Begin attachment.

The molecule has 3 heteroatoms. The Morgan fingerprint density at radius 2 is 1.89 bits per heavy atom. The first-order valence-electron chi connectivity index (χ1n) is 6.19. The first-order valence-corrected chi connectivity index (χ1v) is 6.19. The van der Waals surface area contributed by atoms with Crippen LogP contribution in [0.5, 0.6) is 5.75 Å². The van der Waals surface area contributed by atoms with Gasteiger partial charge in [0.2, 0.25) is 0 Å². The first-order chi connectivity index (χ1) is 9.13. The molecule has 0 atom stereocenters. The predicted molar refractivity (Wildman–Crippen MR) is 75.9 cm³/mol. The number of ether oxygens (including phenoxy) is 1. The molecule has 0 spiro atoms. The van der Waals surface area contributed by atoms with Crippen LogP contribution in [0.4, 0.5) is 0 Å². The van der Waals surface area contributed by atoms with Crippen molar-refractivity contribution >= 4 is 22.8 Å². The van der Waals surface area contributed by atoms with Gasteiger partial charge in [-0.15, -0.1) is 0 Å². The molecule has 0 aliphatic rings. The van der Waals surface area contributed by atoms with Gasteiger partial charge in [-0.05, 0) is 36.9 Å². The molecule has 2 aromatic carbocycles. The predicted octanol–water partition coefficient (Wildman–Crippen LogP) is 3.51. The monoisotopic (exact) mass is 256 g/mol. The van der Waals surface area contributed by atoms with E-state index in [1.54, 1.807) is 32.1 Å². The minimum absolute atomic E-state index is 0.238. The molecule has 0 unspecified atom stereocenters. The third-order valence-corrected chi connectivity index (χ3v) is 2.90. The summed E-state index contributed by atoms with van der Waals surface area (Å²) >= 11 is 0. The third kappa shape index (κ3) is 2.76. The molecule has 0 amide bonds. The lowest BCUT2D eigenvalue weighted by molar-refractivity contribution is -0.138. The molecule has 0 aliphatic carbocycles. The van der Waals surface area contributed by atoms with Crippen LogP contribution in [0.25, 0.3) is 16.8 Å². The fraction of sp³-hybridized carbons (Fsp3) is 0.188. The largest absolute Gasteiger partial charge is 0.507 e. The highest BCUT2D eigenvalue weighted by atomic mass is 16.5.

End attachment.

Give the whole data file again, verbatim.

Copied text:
The molecule has 3 heteroatoms. The Morgan fingerprint density at radius 2 is 1.89 bits per heavy atom. The first-order valence-electron chi connectivity index (χ1n) is 6.19. The first-order valence-corrected chi connectivity index (χ1v) is 6.19. The van der Waals surface area contributed by atoms with Crippen LogP contribution in [0.5, 0.6) is 5.75 Å². The van der Waals surface area contributed by atoms with Gasteiger partial charge in [0.2, 0.25) is 0 Å². The first-order chi connectivity index (χ1) is 9.13. The molecule has 0 atom stereocenters. The predicted molar refractivity (Wildman–Crippen MR) is 75.9 cm³/mol. The number of ether oxygens (including phenoxy) is 1. The molecule has 0 spiro atoms. The van der Waals surface area contributed by atoms with Crippen LogP contribution in [0.4, 0.5) is 0 Å². The van der Waals surface area contributed by atoms with Crippen molar-refractivity contribution >= 4 is 22.8 Å². The van der Waals surface area contributed by atoms with Gasteiger partial charge in [-0.15, -0.1) is 0 Å². The molecule has 0 aliphatic rings. The van der Waals surface area contributed by atoms with Gasteiger partial charge in [-0.05, 0) is 36.9 Å². The molecule has 2 aromatic carbocycles. The predicted octanol–water partition coefficient (Wildman–Crippen LogP) is 3.51. The monoisotopic (exact) mass is 256 g/mol. The van der Waals surface area contributed by atoms with E-state index in [1.54, 1.807) is 32.1 Å². The minimum absolute atomic E-state index is 0.238. The molecule has 0 unspecified atom stereocenters. The third-order valence-corrected chi connectivity index (χ3v) is 2.90. The summed E-state index contributed by atoms with van der Waals surface area (Å²) >= 11 is 0. The third kappa shape index (κ3) is 2.76. The molecule has 0 amide bonds. The lowest BCUT2D eigenvalue weighted by molar-refractivity contribution is -0.138. The molecule has 0 aliphatic carbocycles. The van der Waals surface area contributed by atoms with Crippen LogP contribution in [0.25, 0.3) is 16.8 Å². The fraction of sp³-hybridized carbons (Fsp3) is 0.188. The largest absolute Gasteiger partial charge is 0.507 e. The highest BCUT2D eigenvalue weighted by atomic mass is 16.5.